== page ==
The religious leaders of that time imposed the law strictly and they did so without love. The yoke was for the people. Once in harness and yoke, the people could be driven as it pleased the religious leaders. The yoke, fashioned of guilt gave the interpreters of the law power over others. Jesus called the scribes and the Pharisees, those that haggle in the law, “whited sepulchers”. Their virtue signaling made them appear as bright, polished stone on the outside ‐ the very finest marble, and yet, inside was nothing but death, decay and un‐fleshed bones. The image speaks to us today because it is a pretty good description of the demand to be politically correct. Political correctness is a set of Pharisaical rules for conduct based on abstract notions of a morality founded on desires (called “rights”, but rights ephemeral that never existed before last week) and love isn’t in it. Other people are to be used in the name of desires (called rights) sexually, monetarily, and emotionally. What I want, someone should provide. It is actually counter to love, centers the universe on the individual and makes human dignity a political demand rather than an indwelling. Those who fall outside the moving boundary of what is politically correct have no dignity, have no rights, and may be openly hated, and punished without limit. The unborn are the largest group of humans to be deprived of dignity, and the universal and historical right to life. They are deprived of their natural rights in the name of “rights” based solely on desire.

The whited sepulchers of our time, who tweet and twitter and take to their cameras, microphones and keyboards to gnash their teeth, rend their garments, cry outrage, and demand destruction of those who haven’t kept in lockstep with the latest fashion in approved thought, are blind to the corruption within. From time to time, the stink of death leaks out from them in spite of their endless virtue signaling. One of them will be exposed as a sexual predator, a corrupt official, a mutilator of the unborn, a seller of body parts, a seller of political advantage, a perjurer, a false witness, and so on through all of the permutations of what were traditionally known as the seven deadly sins. And yet! And yet! They have a plan to end poverty! They have a plan to end differences between people! They have a plan to save the planet! If only we would slip on their yoke, and all pull together in unison, in lockstep, while they sit encushioned above us with one hand on the whip, why, can paradise be far away?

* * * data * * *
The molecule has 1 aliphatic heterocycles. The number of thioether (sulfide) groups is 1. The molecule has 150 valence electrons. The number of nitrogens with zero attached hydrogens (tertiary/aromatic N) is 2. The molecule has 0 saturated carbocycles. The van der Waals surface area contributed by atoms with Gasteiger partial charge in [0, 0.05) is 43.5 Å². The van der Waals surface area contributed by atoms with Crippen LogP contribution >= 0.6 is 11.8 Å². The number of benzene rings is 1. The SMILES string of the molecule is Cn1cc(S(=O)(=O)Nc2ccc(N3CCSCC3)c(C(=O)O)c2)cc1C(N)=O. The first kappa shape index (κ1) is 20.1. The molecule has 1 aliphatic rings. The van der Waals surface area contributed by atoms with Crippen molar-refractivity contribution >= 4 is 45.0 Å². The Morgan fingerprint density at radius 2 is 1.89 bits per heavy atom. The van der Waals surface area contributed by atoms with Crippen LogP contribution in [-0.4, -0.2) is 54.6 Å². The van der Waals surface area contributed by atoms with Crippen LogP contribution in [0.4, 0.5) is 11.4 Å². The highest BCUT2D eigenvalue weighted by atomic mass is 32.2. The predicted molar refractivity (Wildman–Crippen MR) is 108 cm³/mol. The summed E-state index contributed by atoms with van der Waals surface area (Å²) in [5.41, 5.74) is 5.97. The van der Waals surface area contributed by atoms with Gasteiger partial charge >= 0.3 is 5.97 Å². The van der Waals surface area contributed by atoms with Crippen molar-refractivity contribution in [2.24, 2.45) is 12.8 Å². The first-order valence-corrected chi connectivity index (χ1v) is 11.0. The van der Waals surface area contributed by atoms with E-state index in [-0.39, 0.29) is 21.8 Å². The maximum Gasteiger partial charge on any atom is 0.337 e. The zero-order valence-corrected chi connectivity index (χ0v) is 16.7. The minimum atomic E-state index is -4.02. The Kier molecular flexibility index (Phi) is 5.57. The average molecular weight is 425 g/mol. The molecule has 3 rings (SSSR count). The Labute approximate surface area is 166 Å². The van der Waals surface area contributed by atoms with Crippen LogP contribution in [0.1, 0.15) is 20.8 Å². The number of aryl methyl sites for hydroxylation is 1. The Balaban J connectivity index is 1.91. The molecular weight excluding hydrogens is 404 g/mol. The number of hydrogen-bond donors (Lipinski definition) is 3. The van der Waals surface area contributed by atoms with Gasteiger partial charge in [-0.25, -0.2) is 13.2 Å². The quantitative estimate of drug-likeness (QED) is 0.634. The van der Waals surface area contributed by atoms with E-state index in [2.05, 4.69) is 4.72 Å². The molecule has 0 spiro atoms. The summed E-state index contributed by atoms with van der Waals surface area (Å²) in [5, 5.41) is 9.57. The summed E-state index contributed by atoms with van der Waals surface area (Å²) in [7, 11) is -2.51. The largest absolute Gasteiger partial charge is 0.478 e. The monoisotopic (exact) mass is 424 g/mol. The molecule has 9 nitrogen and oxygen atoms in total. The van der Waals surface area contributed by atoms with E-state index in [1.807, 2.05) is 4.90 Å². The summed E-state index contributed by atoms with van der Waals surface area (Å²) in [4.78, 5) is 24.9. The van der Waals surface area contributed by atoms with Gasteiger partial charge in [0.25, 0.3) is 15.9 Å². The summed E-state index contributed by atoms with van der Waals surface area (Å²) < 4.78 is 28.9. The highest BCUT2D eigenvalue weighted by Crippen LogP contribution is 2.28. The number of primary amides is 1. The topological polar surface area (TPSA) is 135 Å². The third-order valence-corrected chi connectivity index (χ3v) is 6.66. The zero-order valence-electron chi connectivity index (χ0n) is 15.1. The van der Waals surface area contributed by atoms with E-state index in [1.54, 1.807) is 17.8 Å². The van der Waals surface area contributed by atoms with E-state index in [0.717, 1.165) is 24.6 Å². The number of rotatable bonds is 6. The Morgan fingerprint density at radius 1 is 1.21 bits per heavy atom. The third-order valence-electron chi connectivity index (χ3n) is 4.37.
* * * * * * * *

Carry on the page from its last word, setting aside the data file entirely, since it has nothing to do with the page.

To paraphrase the Master, what does it profit one to save the planet at the loss of one’s soul? He told us that his yoke is light and that His yoke is sweet. It is so because His law is fashioned of love. Our cultural leaders (they are not religious) tell us that we are deplorable, that we are haters, that we are judgmental, undeservedly privileged, flagrant abusers of precious natural resources and oppressors of women, widows and orphans while they flit about the planet in private jets, spend our unborn grandchildren’s money without their consent, make it a policy to destroy  family relationships, call pornography “protected political speech”, issue directives without the consent of the governed, use divide and conquer techniques to rouse one identity group against another, ensure that there is never a moment of domestic peace and tranquility, and cover obvious failure with lies, misdirection and threats. This is so because their law is based not on love, but on its opposite, selfishness.